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Connie Kargbo has been working in the media field since 2007 producing content for television, radio, and the web. As a field producer at PBS NewsHour Weekend, she is involved in all aspects of the news production process from pitching story ideas to organizing field shoots to scripting feature pieces. Before joining the weekend edition of PBS Newshour, Connie was a Peace Corps volunteer in Thailand where she trained Thai English teachers.
In the heart of Amish country, hat makers are maintaining a century-old business.
Both presidential nominees Hillary Clinton and Donald Trump pledged to bring manufacturing jobs back to American shores as the economy became a central theme in this year’s presidential elections. But some jobs, once thought to be forever lost to cheaper…
As more and more states struggle with declining rural populations, these areas are experiencing an acute challenge in hiring and retaining lawyers. PBS NewsHour Weekend correspondent Christopher Booker travels to South Dakota to find out about a state program that…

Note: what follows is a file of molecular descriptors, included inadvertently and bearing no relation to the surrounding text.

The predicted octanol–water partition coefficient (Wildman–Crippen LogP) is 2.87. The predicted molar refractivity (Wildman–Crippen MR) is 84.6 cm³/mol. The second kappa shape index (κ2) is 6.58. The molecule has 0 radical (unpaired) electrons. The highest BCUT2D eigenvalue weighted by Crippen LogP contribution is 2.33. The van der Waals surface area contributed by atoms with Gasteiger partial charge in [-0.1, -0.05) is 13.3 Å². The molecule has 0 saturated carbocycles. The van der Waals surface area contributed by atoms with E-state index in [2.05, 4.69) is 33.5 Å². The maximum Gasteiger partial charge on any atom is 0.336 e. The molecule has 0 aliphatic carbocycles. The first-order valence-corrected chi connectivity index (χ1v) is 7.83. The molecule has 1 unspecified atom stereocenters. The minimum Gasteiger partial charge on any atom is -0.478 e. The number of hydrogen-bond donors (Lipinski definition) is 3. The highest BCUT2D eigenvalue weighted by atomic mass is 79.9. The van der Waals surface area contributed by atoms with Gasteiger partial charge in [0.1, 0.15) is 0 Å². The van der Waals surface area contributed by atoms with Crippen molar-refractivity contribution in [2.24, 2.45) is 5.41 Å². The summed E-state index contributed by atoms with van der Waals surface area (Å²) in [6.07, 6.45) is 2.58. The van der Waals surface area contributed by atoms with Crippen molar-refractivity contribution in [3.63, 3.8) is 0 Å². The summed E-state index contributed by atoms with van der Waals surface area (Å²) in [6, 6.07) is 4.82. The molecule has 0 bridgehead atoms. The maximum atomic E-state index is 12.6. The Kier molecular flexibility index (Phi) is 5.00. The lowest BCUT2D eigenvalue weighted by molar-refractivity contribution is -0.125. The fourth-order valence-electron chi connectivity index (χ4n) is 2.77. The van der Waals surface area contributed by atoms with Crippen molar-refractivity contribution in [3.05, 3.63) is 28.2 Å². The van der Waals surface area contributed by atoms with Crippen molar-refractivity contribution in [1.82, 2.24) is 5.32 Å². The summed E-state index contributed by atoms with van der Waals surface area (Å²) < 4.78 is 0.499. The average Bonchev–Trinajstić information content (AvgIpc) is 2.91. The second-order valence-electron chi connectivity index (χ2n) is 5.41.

In South Africa, practitioners of traditional medicine, including herbalists, midwives, and faith healers who claim to speak to ancestors, have historically practiced openly and freely. But the government now aims to formally register and regulate the estimated 250,000 self-described healers,…
The Winnsboro, South Carolina, Wal-Mart Super Center was one of three in the state to shutter its doors last month, joining more than 150 stores nationwide. For 18 years it had served as the town’s center of commercial operations and…
"¡Presente! The Young Lords in New York" explores the civil and human rights activism of Latinos through photography, film and other artwork to showcase the legacy of the Young Lords.
If you’re a college hoops fan, you've likely been waiting all year for the NCAA's March Madness tournament. You made your picks, filled out your bracket, wagered a few dollars. But it turns out, you're also breaking the law.
Even when appliances and devices are powered off -- if the devices are plugged in, they're sucking up power. These so-called "vampire electronics" account for five to 10 percent of an average home's energy use.
Ask any researcher or conservationist how many elephants are in Africa and you will be hard-pressed to get an exact number. But now, in what is being heralded as the largest survey since the 1970s, scientists will try to answer…
Berkeley residents will now pay more for sodas and drinks with added sugar after voters approved a measure on Tuesday that will tax sugary drinks. Across the bay in San Francisco, a similar measure fell short.
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